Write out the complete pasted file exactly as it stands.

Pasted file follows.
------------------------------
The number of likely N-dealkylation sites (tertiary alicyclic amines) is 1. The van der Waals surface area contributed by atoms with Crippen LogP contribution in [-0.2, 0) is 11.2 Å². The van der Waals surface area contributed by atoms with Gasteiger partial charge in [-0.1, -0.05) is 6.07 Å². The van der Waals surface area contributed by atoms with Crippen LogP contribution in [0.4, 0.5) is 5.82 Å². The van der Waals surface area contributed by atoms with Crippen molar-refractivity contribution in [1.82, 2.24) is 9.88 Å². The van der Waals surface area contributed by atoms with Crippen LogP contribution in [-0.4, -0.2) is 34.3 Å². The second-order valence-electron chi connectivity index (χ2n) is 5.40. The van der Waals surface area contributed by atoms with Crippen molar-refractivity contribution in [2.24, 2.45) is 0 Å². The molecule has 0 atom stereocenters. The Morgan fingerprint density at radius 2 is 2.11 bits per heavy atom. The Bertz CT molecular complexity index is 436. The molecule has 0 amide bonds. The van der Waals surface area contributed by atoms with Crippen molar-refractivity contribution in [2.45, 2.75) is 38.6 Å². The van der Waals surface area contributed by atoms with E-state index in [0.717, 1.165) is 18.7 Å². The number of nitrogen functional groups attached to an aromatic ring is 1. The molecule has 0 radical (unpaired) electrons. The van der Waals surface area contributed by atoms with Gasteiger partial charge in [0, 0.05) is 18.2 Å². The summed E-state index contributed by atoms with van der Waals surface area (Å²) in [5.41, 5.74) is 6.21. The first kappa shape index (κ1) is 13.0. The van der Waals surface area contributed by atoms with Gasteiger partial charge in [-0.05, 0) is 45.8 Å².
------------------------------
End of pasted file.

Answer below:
The number of likely N-dealkylation sites (tertiary alicyclic amines) is 1. The van der Waals surface area contributed by atoms with Crippen LogP contribution in [-0.2, 0) is 11.2 Å². The van der Waals surface area contributed by atoms with Gasteiger partial charge in [-0.1, -0.05) is 6.07 Å². The van der Waals surface area contributed by atoms with Crippen LogP contribution in [0.4, 0.5) is 5.82 Å². The van der Waals surface area contributed by atoms with Crippen molar-refractivity contribution in [1.82, 2.24) is 9.88 Å². The van der Waals surface area contributed by atoms with Crippen LogP contribution in [-0.4, -0.2) is 34.3 Å². The second-order valence-electron chi connectivity index (χ2n) is 5.40. The van der Waals surface area contributed by atoms with Crippen molar-refractivity contribution in [2.24, 2.45) is 0 Å². The molecule has 0 atom stereocenters. The Morgan fingerprint density at radius 2 is 2.11 bits per heavy atom. The Bertz CT molecular complexity index is 436. The molecule has 0 amide bonds. The van der Waals surface area contributed by atoms with Crippen molar-refractivity contribution in [2.45, 2.75) is 38.6 Å². The van der Waals surface area contributed by atoms with E-state index in [0.717, 1.165) is 18.7 Å². The number of nitrogen functional groups attached to an aromatic ring is 1. The molecule has 0 radical (unpaired) electrons. The van der Waals surface area contributed by atoms with Gasteiger partial charge in [0, 0.05) is 18.2 Å². The summed E-state index contributed by atoms with van der Waals surface area (Å²) in [5.41, 5.74) is 6.21. The first kappa shape index (κ1) is 13.0. The van der Waals surface area contributed by atoms with Gasteiger partial charge in [-0.05, 0) is 45.8 Å².